- Wednesday 8 Sep 2021, 13:00 - Saturday 25 Sep 2021, 16:30
- Online event
- Spoken Language
Civil society's engagement from North to South in urban development provides a complex picture that can be interpreted in many ways. This year's TRIALOG conference is dedicated to a critical (self) reflection of past and future roles of European civil society and academia in the global urbanisation discourse.
Despite the continuously growing importance for global social, economic, and environmental development and sustainability, urban areas in Africa, Asia and Latin America struggled to receive attention and support. Their perception of being predominantly rural also caused this negligence. The North was forcing on "developing countries" and justified governments denying the national populations' right to urbanise and transform.
In this context, a diversified landscape of European Civil Society Organisations (CSOs) and academic institutions has emerged that critically reflects on prejudices and actively engages in the urban development of the Global South. European civil society has effectively challenged biases and the hegemonic interpretations of development and promoted alternative urban development methods. By learning from, exchanging on, and informing about the conditions and dynamics of urbanisation globally, Europe-based journals, associations, and institutes have contributed to the current, multifaceted interpretation of cities in the South, specifically in regards to the situation of the urban poor, spatial justice, housing, etc.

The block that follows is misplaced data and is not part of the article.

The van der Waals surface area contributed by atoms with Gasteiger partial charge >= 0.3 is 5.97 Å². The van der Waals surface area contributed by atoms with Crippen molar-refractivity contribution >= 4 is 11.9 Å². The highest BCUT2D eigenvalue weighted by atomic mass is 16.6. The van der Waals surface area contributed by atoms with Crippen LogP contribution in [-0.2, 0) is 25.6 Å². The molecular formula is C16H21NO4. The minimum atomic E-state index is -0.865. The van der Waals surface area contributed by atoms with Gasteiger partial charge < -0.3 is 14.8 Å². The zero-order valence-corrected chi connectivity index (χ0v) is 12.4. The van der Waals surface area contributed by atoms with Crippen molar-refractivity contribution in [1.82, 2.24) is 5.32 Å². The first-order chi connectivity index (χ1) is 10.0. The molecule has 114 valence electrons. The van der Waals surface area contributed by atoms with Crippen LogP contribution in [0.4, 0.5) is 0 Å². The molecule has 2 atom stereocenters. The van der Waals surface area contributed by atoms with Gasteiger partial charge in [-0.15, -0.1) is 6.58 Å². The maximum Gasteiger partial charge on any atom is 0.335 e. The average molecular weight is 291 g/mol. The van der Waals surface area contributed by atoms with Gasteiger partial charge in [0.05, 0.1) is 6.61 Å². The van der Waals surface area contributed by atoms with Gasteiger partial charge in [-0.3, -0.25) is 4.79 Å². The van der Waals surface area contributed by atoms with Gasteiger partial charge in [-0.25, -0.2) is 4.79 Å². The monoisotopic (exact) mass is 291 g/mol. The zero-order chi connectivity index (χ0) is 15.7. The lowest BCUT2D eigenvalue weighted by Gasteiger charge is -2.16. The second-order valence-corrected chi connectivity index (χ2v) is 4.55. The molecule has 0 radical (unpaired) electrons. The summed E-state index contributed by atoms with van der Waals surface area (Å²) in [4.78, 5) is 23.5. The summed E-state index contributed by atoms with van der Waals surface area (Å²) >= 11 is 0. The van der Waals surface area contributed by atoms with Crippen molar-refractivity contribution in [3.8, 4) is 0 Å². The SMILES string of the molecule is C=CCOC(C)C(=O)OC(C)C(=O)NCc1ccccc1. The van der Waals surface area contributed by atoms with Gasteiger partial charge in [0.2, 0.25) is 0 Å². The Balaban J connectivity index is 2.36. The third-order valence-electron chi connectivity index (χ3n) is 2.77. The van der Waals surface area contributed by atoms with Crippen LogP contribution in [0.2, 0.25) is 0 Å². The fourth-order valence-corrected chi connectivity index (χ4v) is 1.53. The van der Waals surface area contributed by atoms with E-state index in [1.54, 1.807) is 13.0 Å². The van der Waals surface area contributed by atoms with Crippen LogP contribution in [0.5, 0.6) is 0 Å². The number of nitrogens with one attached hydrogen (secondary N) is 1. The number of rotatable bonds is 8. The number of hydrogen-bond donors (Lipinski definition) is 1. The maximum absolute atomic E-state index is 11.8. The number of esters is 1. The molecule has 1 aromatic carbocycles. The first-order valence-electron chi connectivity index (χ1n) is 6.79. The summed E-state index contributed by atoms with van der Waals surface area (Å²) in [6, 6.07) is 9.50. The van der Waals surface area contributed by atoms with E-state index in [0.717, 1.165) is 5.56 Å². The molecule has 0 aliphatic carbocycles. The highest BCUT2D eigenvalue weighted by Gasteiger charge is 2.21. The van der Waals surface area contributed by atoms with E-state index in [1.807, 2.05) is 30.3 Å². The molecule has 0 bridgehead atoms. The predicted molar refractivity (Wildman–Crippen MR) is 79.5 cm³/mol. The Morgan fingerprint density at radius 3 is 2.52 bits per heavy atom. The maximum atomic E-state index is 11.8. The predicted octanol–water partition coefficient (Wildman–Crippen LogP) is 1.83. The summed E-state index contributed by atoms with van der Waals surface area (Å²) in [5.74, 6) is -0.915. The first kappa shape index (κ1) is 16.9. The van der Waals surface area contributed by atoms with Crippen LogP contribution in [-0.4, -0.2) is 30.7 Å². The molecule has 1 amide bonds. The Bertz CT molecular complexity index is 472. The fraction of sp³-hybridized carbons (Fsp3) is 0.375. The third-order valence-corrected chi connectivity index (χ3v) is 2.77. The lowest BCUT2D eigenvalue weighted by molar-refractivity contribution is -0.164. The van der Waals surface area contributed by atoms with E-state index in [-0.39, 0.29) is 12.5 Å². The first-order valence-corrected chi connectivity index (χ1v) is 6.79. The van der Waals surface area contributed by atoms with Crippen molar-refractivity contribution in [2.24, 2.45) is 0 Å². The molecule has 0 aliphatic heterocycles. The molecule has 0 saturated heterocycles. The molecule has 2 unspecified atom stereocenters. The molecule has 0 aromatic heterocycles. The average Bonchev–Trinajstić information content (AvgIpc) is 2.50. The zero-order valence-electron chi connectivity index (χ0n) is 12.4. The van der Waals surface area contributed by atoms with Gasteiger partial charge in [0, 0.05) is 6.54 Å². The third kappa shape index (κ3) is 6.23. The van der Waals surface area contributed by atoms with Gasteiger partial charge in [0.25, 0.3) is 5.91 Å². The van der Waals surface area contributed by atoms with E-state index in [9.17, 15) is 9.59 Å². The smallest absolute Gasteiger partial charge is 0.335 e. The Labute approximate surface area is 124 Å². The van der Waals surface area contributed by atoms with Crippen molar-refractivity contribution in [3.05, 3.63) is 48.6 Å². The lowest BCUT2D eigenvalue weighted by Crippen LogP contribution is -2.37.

Such associations and networks were created to provide greater visibility and promote alternative ways for development by exchanging on, learning and informing about the conditions and dynamics in the Global South. Civil society has since then contributed to broaden the discourse in Europe. It has also helped to shape our shared understanding of urban development today.
The conference looks into significant European contributions from its civil society in the past and how false assumptions and alternative hegemonies have triggered our understanding and actions in the present. Twelve panels will assess the roles and impacts of urban stakeholders, particularly CSOs, and the transitions and reform processes they underwent over the past decades.
Considering its geographic position, we also would like to discuss the future of a globalised civil society: What will the coming generation of CSOs look like?
Registration and attendance are free of charge.